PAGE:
What Happens When Grief Gets the Better of You?

I messed up. I had one too many drinks and I ended up doing something stupid and said some really not nice things to a friend. I hate sharing this, but in some ways it feels like I owe it to y’all to show up to this work with honesty. I’m not here to tell you that I get everything right.

I woke up the next morning racking my brain for why I had done it. There was an anger in what I had said that I didn’t even recognize- I just kept thinking over and over, where did that come from? There must have been a lot of negative energy running rampant in my subconscious, and the moment it got an opportunity to surface well, boy, did it ever SURFACE.

As I write this, I realize there have been other clues- I almost never recall my dreams, but in these past weeks my dreams have been active, vivid, and disturbing. And again I was wondering, where did all this come from? My mental health has been failing, and it’s shown up everywhere. I’ve eaten poorly, stopped working out, spent too much money, binged unhealthy amounts of tv, and neglected my chores.

The fact that it took me doing something hugely embarrassing and hurtful to even realize this startles me. It is so easy to deliberately ignore slipping mental health- we don’t wantto know that we’re not doing well.

The things is, the anniversary is here. Mom died on December 19th. I’ve had a lot of friends who are grieving around this time, and they’ve asked for help in knowing how to cope on that big day- turns out I guess I don’t know a whole heck of a lot, myself, huh? I’m starting to see how it’s sabotaged my entire month. And here I was, thinking I was doing so well.

A dear friend asked a couple weeks ago if the date would be difficult for me, and I told her that I didn’t think it would be this time around. My dad asked me over the phone how I was doing yesterday, and I told him I actually felt good. Whaaaaat? Someone was taking the “ignorance is bliss” route!

We’ve all heard it before. You have to deal with your pain. If you just push it down, the problem gets worse. An ignored wound begins to fester.

So now that I’ve realized that things aren’t okay… how do I deal with it?

What does it actually look like to “let yourself feel”?

What’s the practical application?

I find that most people allow their grief to control them- we allow it to sneak up from behind when we aren’t expecting it. We settle for letting a song or a memory or a symbolic reminder of our loved one to hit at any moment… and when this happens we consider that the act of grieving. But what if our encounters with our pain wasn’t so incidental? What if it wasn’t so out of our control?

We don’t have to wait for our grief to hit us sporadically when it pleases- we can show up for it in a more deliberate way and reclaim ownership of our feelings.

In Elizabeth Gilbert’s book Big Magic she talks about showing up to her creativity with purpose and respect for the work. Like a date. Specifically, she makes sure to put in earrings. I freaking love that. And the spiritual nature of creativity and grief are much the same- intangible moments of emotion and clarity tied to the very essence of our being. I even wrote an earlier post on the connection between the two.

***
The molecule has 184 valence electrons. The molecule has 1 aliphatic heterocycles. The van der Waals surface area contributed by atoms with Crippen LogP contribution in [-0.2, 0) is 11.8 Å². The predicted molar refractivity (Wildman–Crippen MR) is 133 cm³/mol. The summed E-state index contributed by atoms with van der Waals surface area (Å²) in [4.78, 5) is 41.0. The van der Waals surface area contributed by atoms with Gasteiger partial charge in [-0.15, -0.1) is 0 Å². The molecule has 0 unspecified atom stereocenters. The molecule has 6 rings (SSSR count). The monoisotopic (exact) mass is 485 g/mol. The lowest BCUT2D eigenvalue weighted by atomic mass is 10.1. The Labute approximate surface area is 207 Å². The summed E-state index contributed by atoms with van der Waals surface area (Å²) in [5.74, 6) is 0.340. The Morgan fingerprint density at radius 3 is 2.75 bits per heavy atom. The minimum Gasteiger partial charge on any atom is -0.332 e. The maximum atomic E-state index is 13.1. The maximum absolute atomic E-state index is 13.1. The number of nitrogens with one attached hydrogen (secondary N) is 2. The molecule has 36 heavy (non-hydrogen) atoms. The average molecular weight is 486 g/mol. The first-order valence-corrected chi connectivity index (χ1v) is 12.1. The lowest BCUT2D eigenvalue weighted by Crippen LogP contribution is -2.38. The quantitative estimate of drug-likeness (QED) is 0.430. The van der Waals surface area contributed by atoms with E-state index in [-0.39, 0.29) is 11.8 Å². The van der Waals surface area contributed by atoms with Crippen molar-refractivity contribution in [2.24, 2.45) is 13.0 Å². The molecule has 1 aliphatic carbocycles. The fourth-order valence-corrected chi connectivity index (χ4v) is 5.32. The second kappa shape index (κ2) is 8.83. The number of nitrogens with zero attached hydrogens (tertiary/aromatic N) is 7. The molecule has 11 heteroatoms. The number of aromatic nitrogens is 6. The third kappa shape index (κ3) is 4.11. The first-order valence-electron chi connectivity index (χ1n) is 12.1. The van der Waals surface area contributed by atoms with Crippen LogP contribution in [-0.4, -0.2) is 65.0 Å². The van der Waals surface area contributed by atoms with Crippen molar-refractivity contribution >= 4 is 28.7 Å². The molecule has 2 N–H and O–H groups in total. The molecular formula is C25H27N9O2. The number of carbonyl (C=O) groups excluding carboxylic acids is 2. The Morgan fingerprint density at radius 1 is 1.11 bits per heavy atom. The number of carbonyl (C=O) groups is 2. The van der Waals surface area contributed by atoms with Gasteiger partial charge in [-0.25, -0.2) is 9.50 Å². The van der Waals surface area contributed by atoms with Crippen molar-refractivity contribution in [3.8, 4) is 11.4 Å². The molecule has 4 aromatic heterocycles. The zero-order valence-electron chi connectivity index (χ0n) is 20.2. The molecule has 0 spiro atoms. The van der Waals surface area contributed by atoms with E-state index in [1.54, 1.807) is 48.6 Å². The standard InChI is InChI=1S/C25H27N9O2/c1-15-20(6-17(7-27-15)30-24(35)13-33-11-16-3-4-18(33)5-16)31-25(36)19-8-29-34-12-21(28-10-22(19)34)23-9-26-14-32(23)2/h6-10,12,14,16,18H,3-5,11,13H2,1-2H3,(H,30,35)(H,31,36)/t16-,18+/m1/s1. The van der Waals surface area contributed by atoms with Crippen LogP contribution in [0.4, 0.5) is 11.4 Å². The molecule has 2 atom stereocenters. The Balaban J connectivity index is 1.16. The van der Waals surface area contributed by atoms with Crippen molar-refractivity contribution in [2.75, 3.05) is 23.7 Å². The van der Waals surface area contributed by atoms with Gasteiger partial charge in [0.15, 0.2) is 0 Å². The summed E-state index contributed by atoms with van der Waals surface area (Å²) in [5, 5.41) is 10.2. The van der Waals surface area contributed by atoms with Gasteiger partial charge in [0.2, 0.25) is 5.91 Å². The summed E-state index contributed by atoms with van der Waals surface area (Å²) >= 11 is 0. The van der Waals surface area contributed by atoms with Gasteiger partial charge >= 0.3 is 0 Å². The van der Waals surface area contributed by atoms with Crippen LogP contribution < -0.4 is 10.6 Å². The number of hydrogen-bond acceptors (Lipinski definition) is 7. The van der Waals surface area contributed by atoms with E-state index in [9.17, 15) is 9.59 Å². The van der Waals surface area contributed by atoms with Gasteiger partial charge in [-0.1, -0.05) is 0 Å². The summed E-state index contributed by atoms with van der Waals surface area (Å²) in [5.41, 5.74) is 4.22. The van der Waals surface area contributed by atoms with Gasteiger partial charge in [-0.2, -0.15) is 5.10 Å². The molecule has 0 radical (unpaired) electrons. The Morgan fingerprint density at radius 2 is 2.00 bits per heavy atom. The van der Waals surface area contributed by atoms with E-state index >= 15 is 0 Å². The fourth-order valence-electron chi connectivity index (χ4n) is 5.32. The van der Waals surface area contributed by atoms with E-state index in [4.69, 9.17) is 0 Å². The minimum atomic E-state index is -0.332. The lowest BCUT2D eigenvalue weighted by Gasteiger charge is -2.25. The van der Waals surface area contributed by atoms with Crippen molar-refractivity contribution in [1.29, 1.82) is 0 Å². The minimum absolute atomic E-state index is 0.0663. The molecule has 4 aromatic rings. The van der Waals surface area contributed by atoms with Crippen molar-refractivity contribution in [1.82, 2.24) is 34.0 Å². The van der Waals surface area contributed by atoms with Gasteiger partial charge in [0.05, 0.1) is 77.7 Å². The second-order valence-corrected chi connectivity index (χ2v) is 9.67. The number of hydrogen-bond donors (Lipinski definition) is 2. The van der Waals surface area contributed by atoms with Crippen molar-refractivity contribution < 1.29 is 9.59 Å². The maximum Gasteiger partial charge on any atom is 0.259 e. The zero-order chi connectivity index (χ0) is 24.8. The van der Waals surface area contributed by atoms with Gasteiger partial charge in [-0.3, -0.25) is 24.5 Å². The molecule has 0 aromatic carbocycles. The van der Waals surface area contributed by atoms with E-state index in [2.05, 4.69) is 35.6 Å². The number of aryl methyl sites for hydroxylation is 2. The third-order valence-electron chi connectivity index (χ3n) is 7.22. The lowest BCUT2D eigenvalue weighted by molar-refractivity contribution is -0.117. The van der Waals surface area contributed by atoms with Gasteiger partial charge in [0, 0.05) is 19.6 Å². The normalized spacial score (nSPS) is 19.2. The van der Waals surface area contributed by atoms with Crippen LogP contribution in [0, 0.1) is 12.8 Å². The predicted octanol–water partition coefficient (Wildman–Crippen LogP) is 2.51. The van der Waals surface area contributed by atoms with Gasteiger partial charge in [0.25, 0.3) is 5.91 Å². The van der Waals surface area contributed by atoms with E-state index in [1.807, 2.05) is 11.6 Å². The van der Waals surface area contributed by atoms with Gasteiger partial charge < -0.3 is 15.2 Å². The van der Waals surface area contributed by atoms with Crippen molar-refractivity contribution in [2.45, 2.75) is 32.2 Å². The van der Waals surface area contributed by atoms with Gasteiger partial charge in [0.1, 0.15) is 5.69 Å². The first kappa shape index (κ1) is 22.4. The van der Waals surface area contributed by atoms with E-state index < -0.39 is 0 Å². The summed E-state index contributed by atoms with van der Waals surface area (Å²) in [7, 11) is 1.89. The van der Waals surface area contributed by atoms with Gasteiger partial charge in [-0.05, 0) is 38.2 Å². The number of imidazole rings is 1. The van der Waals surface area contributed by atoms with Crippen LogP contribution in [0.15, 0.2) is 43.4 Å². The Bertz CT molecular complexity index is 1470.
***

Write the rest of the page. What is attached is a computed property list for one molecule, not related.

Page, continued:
I suppose I need to figure out what my “earrings” are- what makes me feel ready to take the dive into those feelings. What it means for me to show up with intention and preparation to the practice of grief. And that also means setting aside uninterrupted time to actually devote to it.

So once you’re all ready…. What do you do? Do you just sit on the couch and cry? What does intentional feeling look like?

The best advice I’ve ever heard is from Pema Chodron, who speaks of breathing in order to make space. When we feel emotional pain, our bodies naturally tense up. Our stomach turns to knots, our breath becomes shallow, our shoulders tense. This physical recoiling feels protective, even though we may not even be aware of it happening. Chodron encourages us to locate those areas of tension and open ourselves back up with breath and softness.

If meditative practices are just not something you feel ready to do, there are other ways to engage your mind to your grief that might be easier to start out with. Create a playlist of songs that help you tap into it and allow yourself to sit listening quietly. Find a book that you relate to- I suggest Healing After Loss. Maybe there’s a movie that hits home for you. Put it on and put away your phone- let yourself watch without distraction. Of course, I always find that journalling is one of my best practices. If you don’t know where to start, perhaps write a letter to your loved one updating them on your life and sharing your current worries and fears.

These are just a few of my tactics that have worked for me- the key is that you actually have to make the decision to DO IT. And prioritize it. I know it can be intimidating- so much so that I have been neglecting to do the work, myself. I promise it won’t be wasted effort, though. You only see how effective these practices really are when you stop doing them and things get, well, messy.

So here’s my promise to you. I will do the work this week. I will try to forgive my shortcomings and be gentle with myself. Even if you can’t always get it right, you can learn from your mistakes and move forward better than before.

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